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The Challenges of Starting and Sticking to a Budget


It's one thing to build a budget, but it's another thing entirely to stick to one. Here are the obstacles standing in the way of better financial health.

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Budgeting is something that can help you for as long as you want it to, but starting one is always the hardest part.

Budgets tend to be a lot like many of our new year’s resolutions. We talk a big game about them, then as quickly as we built them, they seem to evaporate into thin air.

It might seem inconsequential at first, but as our budgets fade into the rearview mirror, our other financial goals disappear with them. There goes that car we wanted to purchase, or those new upgrades to our office. And what’s worse, the items we wanted to get rid of — the debt that’s constantly looming over our shoulder or the insurance and tax payments that always seem to pop up unexpectedly – well, those have a habit of sticking around.

So, for 2019, let’s get more of the things we want and fewer of the things we don’t. Let’s make a resolution to make a budget, stick to it, and prepare ourselves to handle the obstacles that will try to slow us down.

Getting Started

The fear of beginning something new is normal, so don’t start off too big and put unnecessary pressure on yourself. Write your financial goals down for the next week, then the next month, and repeat until you have a year of goals written out. Incremental steps will make sure you aren’t overwhelmed and help build your big picture forecast from the ground up.

You might also find yourself fretting over the aesthetics and usability of your budget. If you’re design-savvy you can create templates in programs like Excel or Google sheets, but for a more intuitive approach try services like Mint.com, which automate the process. By linking accounts to a service like Mint, you can outsource most of the heavy lifting involved in manual budgeting and track your finances in real time.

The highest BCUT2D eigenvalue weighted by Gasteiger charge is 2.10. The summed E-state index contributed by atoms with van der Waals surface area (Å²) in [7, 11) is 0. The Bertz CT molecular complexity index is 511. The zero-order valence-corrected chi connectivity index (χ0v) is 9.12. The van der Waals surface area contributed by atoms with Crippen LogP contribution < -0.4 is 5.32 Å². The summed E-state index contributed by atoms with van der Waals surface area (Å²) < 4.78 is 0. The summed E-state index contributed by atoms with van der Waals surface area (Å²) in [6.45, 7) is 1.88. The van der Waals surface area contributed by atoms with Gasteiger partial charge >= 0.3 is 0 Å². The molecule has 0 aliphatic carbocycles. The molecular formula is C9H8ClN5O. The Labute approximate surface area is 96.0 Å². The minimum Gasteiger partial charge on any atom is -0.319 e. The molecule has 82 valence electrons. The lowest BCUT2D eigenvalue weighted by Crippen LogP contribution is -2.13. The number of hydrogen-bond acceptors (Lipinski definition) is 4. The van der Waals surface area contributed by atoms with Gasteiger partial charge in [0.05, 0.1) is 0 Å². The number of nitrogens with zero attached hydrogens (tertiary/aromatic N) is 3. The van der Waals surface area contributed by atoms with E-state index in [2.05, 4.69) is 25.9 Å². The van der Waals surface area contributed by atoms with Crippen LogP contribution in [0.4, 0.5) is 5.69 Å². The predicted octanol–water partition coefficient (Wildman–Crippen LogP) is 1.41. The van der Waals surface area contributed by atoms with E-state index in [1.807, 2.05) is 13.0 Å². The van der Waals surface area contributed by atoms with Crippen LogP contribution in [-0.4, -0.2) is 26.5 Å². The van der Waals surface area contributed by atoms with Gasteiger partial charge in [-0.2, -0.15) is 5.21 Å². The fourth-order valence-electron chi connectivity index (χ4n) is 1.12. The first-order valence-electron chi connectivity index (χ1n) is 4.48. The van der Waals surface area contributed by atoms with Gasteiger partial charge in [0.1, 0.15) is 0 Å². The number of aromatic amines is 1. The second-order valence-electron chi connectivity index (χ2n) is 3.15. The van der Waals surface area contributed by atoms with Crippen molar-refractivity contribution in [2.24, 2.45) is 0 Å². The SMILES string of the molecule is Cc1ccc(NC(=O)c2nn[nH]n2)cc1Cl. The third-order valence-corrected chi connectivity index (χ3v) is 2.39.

Letting Go of the Past

There’s a reason they say, “Old habits die hard.” Breaking a routine is challenging, and behaviors you’ve built, no matter how detrimental they might be, take more than changing — they take outgrowing.

In order to stick to your new budget, you will have to outgrow your previous spending habits. You might have to cut back on how many times you eat out, or even change your regular shopping list to reflect what amount you allotted for groceries. However, it doesn’t have to be drastic.

Much like the approach to building your budget, we recommend starting out small and identifying the habits you can live without in the immediate future. Instead of getting your caffeine on the way to work every morning, buy it in bulk and make it at home. Also, consider your burn out rate before you actually make a grocery list. If you aren’t using an entire item before it expires, downsize or cut that item out. Cutting down like this gives you perspective into where you’re wasting beforehand and allows you to cut off old habits without big repercussions.

Here’s another suggestion: Sell or donate unused items that are cluttering your living space. You can make extra money if you find the right person to buy an item through sites like eBay or Facebook. You can also donate these items to charity, and in the process of doing a good thing for your community you can also receive a receipt to submit as a charitable contribution for a tax write off. Getting rid of old baggage, (literally in some cases) can give you a fresh start as you decide what is truly valuable.

Unexpected Spending

The last and most unpredictable obstacle to starting and sticking to a budget is the unknown. No matter how hard you try you can’t predict the future, and it is more than likely that you will face an emergency that will require dipping into your funds a little deeper than normal. It’s easy to use this as an excuse to avoid budgeting in the first place, but a good budget can also make sure you’re ready for these emergencies by building an emergency fund in the first place. To avoid rocking the boat too heavily, try adding an “unexpected expenses” category to your budget. You can pull or push funds around to accommodate as the year moves on.

Key Takeaway

Budgeting is all about staying in control in an unpredictable world. It can help you gain a more complete awareness of your spending habits, so you can reign in the ones that don’t align with your current goals. And with a little time, some hard work, and a solid dose of vigilance, the rewards will be yours for the taking.

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